I did say I was going to attempt the impossible . I can see now much more clearly why reviewers like Dpreview only test in-camera jpegs. The differences between RAW converters and the possibility that some might apply a default sharpening that can't be turned off, would make the test results invalid.
I did some more conversions of the previous image, but this time in RSP I turned sharpening to it lowest point, minus 50, and 'detail extraction' to its lowest point of minus 50.
The first set of 3 crops includes 'local contrast enhancement' to the ACR image, as someone suggested. Perhaps a pixel radius of 50 is too great, hower the 'unsharpened' RSP image with its minimum settings still looks the best.
In the second set of 3 crops, I've applied Photoshop's Smart Sharpen in default mode. This brings out the detail in the ACR image to a level that is comparable to the unsharpened RSP image, but what happens if I now apply a bit of sharpening to the RSP image?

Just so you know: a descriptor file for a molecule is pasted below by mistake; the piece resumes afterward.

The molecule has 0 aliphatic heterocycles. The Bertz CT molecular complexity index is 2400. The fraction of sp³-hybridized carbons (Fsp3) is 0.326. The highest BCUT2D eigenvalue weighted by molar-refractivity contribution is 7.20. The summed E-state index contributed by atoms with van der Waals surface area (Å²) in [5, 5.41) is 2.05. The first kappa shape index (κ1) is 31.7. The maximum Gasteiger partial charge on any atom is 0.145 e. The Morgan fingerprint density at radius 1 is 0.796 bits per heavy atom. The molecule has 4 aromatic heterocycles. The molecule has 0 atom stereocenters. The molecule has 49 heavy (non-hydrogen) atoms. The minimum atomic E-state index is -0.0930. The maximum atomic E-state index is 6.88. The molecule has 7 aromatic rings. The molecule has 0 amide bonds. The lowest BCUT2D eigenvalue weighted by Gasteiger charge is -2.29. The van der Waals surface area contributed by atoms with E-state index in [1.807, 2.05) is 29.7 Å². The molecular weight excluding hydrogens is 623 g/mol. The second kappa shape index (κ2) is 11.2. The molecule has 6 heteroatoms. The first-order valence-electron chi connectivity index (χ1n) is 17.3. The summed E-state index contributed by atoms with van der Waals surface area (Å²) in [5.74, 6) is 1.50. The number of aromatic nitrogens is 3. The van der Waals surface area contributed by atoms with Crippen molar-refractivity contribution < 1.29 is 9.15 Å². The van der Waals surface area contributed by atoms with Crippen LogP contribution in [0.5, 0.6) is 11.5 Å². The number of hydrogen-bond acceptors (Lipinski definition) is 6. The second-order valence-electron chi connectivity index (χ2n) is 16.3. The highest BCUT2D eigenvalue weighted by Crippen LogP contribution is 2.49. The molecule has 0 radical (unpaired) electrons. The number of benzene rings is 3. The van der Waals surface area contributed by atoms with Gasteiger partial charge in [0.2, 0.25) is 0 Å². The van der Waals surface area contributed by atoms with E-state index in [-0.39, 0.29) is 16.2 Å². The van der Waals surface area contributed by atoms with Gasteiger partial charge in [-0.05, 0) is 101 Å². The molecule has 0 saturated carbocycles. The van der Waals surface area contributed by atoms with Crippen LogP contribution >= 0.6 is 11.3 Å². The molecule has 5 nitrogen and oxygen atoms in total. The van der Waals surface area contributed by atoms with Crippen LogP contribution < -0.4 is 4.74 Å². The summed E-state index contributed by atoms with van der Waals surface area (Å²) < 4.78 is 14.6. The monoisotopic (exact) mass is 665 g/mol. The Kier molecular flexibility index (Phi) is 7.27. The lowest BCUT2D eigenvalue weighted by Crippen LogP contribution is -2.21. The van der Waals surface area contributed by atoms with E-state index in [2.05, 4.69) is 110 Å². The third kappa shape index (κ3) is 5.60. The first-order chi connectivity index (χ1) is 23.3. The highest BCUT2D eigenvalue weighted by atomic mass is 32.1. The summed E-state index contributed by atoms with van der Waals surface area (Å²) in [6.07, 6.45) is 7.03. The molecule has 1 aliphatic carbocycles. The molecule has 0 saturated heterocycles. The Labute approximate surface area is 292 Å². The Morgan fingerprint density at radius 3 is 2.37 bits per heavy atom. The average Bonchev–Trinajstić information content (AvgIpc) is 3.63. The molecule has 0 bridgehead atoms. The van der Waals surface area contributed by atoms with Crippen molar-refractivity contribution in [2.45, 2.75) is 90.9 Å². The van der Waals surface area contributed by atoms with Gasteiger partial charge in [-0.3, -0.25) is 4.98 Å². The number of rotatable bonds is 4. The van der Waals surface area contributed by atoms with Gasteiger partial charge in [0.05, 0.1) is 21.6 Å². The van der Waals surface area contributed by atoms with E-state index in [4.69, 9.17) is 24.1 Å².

The fact is, one could spend a lot of time messing around with various sharpening methods and degrees of adjustment, which is why I prefer time-saving automatic features.
Perhaps the bottom line is, RSP seems to deliver better results 'out of the box', so to speak.
One other point I find interesting is that these extreme blow-ups of very small crops, show the same detail and subtle shading when viewing the enlarged thumbnail from within LL, as they do when I open the same jpeg compressed image in Photoshop.
This fact seems to be at odds with some hints I read from some quarters on the Rob Galbraith forum recently, that the web is a very poor medium for displaying subtle differences between images.